…originally written in October 2006 & emailed to friends and family …
I’ll try and type fast and keep my descriptions as short as possible for now as there is a line formed at the internet computer.
The first thing I can say about India is that it is tough travel. I believe that this is country #55 for me and is hands down the most trying of your patience, your humility for humanity and poverty, and on your ear drums. Right out of the airport, the traffic is loud, loud, loud. Everyone uses their horn as some sort of sonar, beeping and honking to push others aside, to alert that they are passing, and for pretty much any reason. Between all the honking, your ears are ringing by the time you arrive at your destination. At every stop, you are besieged by beggars & vendors selling everything that you can imagine.
Just getting from the airport to my hotel and I felt like I needed a vacation. The poverty is everywhere. Right in the middle of traffic lanes on the median you see people sleeping. They must surely be deaf to the incessant noise. Every mile or so you see someone using the big Earth open air toilet; the place is so crowded that I guess they are used to not having privacy.
Pedestrians be weary, they are the lowest on the traffic totem pole. As described in a clever book I read “The Holy Cow,” the pedestrians give way to everything or risk being run over. Above them on the pecking order is the bicycle rickshaw, they in turn give way to the motor-bike rickshaw, then to the small car & taxi, they in turn give way to larger cars, then to small trucks, and the monsters of the road are the large busses and trucks. But even the busses and trucks are not at the top of the pecking order. That is reserved for the Holy Cow. They are everywhere, they walk through traffic, and all stop and yield to the Holy Cow. It is really quite amazing.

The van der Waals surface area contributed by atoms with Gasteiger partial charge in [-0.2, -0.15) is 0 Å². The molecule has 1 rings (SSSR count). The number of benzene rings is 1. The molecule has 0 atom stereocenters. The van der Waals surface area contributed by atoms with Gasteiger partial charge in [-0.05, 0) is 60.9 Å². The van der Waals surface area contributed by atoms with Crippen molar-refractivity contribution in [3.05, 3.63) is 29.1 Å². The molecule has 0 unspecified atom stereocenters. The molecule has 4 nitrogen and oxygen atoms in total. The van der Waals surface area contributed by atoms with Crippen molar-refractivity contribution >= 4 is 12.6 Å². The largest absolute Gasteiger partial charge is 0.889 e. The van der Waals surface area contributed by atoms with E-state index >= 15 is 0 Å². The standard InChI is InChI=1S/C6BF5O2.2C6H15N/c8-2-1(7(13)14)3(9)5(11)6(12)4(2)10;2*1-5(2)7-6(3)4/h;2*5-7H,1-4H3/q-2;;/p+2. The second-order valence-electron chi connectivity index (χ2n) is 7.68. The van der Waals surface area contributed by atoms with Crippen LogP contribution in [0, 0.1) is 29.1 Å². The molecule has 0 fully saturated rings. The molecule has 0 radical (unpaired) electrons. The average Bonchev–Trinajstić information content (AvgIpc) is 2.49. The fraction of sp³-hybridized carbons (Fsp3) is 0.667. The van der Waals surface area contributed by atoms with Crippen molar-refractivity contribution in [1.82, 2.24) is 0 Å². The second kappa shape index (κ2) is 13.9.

While in traffic, the overwhelming stench of diesel smoke mixed with human and animal waste overrides the senses as horns bleat in your ears. On my ride to Agra from Delhi, it was all I could do to keep from retching over the side of the cab. I haven’t been that sick since Joe, my Instrument Flight Instructor, blind folded me and did loops and spins for 30 minutes until I turned green. Now, I never get air or car sick – that was at least, until I came to India.
Hotels and hotel service in Delhi and Agra could learn a thing or two. Unclean sheets, nasty bathrooms, & mosquitoes are commonplace. When all that is on the news is the several hundred cases (and fatalities) from Dengue Fever, it keeps you up all night worrying that you’ll soon be dying in an over-crowded mosquito-ridden hospital wing in the capital city of India.
Going to a restaurant is a wrenching experience. The food tastes great and so far has not made me sick, but those serving it and those waiting in line around you are far from considered sanitary by the standards of most industrialized countries. Many, I have just watched use the open air Earth toilet and have now washed their left (no toilet paper) hand with some water and are now handling the menu as they pass it to me. You really have to check your gag reflex and think of happy thoughts. Once the food comes though, it is quite delicious and your brain drifts to the impoverished children that have all lined the window of the restaurant and are now staring at you with their noses pressed to the glass. I find that the universal “give me money or food” sign is the same in the Middle East as it is in India, a gesture to the mouth with closed fingers.
On my first day of sightseeing I tried to get to the Indian National Museum. None of the cab drivers has heard of it and I somehow end up at the national railway museum next to the Chinese Embassy. I drive around Delhi all afternoon looking for the big museum, never find it, but find all sorts of adventure. I posed for a photo at the Indian Arch (looks like the one in Paris) with my taxi driver.
Eventually, I made my way into the Muslim quarter. Talk about taking a step back in time. This place is almost unchanged through the ages.
Most were genuinely curious of my presence. Whenever I took a picture, I would show a copy to them. This made a lot of smiles with the friends (top photo and below).
However, Americans aren’t too popular these days in the Muslim world and I did get quite a few dirty looks. One man said to me as he walked by, “This is not your home, you do not belong here. Go home.” Not wanting to get kidnapped and end up in an orange jumpsuit on Al Jazeera, I kept a constant look over my shoulder and kept moving – shooting pictures all the way. But overall, the people were friendly and were curious about me. I enjoyed watching them and seeing them going about their daily lives.
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